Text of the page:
sun 21/07/2024

Reissue CDs Weekly: Serge Gainsbourg & Jean-Claude Vannier | reviews, news & interviews

Reissue CDs Weekly: Serge Gainsbourg & Jean-Claude Vannier

Reissue CDs Weekly: Serge Gainsbourg & Jean-Claude Vannier

The lost soundtrack music to ‘Les Chemins de Katmandou’ hits the shops with a bang

Serge Gainsbourg takes care of business in ‘Les Chemins de Katmandou’

In terms of cinema history, 1969’s Les Chemins de Katmandou is a footnote. Directed by André Cayatte, whose most interesting films were 1963’s interrelated marital dramas Jean-Marc ou la Vie Conjugale and Françoise ou la Vie Conjugale, it was a period-sensitive immersion into the world of a group of Nepal-based hippies. Though ostensibly a crime drama, a focus on drugs and free love brought an exploitation allure.

For French cinema goers, the titillation was supplemented by Jane Birkin featuring alongside Serge Gainsbourg at the time they were establishing themselves as the nation’s couple to watch. They had met earlier in 1969 while filming Slogan. For Gainsbourg, it was mostly business as usual – he had been appearing in films since 1959 and was also contributing soundtrack music to film productions from the same year.

Les Chemins De Katmandou soundtrack albumLes Chemins de Katmandou – also released as The Pleasure Pit, The Road to Katmandu and Dirty Dolls in Kathmandu – had a score co-written by Gainsbourg and Jean-Claude Vannier: their second such together after Slogan. Unlike that film, no soundtrack album was issued. The gap has now been plugged with the first-ever physical release of … Katmandou’s music, sourced from tapes found in suitcase which was amongst the effects of Vannier’s deceased copyist Daniel Marechal. In late 2015, Vannier put the rediscovered tracks on the internet for download and streaming but this album marks their physical debut – and with titles too: for the initial outing track one was “Générique Début” and the ensuing cuts “Katmandou 1”, “Katmandou 2” and so on.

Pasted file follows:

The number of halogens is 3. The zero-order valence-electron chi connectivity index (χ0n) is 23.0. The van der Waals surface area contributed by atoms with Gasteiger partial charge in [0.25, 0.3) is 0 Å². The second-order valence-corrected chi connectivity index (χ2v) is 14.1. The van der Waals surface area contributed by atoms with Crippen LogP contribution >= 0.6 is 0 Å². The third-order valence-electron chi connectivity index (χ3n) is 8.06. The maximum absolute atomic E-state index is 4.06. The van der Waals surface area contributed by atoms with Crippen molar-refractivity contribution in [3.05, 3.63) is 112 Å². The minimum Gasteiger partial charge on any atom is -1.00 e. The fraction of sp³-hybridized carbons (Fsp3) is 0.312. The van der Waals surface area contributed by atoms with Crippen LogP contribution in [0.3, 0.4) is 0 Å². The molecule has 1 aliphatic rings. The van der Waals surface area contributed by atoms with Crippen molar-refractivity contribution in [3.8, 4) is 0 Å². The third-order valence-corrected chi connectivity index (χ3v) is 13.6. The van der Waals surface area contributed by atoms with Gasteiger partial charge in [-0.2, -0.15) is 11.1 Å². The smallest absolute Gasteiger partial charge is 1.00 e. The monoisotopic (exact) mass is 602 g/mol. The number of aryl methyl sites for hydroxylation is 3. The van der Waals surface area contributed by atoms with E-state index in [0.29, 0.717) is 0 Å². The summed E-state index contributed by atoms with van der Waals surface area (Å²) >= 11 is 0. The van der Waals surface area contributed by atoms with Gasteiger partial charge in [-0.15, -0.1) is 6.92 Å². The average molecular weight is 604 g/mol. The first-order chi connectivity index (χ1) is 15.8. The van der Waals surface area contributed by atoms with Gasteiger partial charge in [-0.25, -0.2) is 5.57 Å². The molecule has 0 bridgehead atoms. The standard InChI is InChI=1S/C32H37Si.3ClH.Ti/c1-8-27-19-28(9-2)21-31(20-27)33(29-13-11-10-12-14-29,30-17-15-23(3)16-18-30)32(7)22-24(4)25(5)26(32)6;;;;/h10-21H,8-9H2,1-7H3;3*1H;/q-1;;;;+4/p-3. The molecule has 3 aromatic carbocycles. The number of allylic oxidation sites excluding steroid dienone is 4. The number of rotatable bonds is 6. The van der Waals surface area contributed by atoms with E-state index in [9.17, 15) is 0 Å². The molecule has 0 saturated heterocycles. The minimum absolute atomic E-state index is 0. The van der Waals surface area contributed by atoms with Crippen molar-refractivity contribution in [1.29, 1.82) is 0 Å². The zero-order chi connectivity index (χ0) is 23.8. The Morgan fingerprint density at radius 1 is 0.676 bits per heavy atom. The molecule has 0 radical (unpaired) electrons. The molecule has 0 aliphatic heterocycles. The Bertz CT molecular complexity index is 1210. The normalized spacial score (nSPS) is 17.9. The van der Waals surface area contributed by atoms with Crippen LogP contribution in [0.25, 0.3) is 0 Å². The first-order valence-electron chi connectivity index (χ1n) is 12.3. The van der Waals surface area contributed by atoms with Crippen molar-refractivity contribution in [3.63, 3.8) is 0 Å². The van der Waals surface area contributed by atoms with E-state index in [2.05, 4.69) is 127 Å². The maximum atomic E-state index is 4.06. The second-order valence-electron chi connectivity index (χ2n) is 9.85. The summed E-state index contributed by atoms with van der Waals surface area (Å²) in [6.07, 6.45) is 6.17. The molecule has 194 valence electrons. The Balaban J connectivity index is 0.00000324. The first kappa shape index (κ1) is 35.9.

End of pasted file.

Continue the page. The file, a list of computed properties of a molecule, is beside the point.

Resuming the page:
Beyond the interest in any previously unissued Gainsbourg-related material, the appearance of these tapes taps into the fascination with Gainsbourg and Vannier’s 1971 masterwork Histoire de Melody Nelson. From the new album’s opening moments, it’s clear …Katmandou was a dry-run for what reached the marketplace two years later and, in 1973, Vannier’s own L'Enfant Assassin des Mouches album

The first cut could pass for a …Melody Nelson backing track. “Les Chemins de Katmandou (Opening Theme)” is built from the familiar springy Hohner pianet, busy yet gently funky drums, rubber-band bass, swirling strings and stabbing brass. The next tracks, “The Pleasure Pit” and “Colin-Maillard 1”, induce similar double takes. Each may as well be drawn from the …Melody Nelson sessions.

While “Fallen Rainbow”, “Flower Child” and “Oliver” are standard orchestral themes, and “Colin-Maillard 2 (Vocal Version)” references the Gainsbourg of 1968’s “Comic Strip”, the remainder of the album shares the …Melody Nelson resonance. According to the liner notes (which do not acknowledge its no-frills, digital-only predecessor), the music was recorded in Paris with the musicians Gainsbourg and Vannier worked with a couple of years on.

Although these are musical sketches rather than songs as such, anyone with an interest in Gainsbourg in general and Histoire de Melody Nelson in particular needs the eye-opening Les Chemins de Katmandou soundtrack album.

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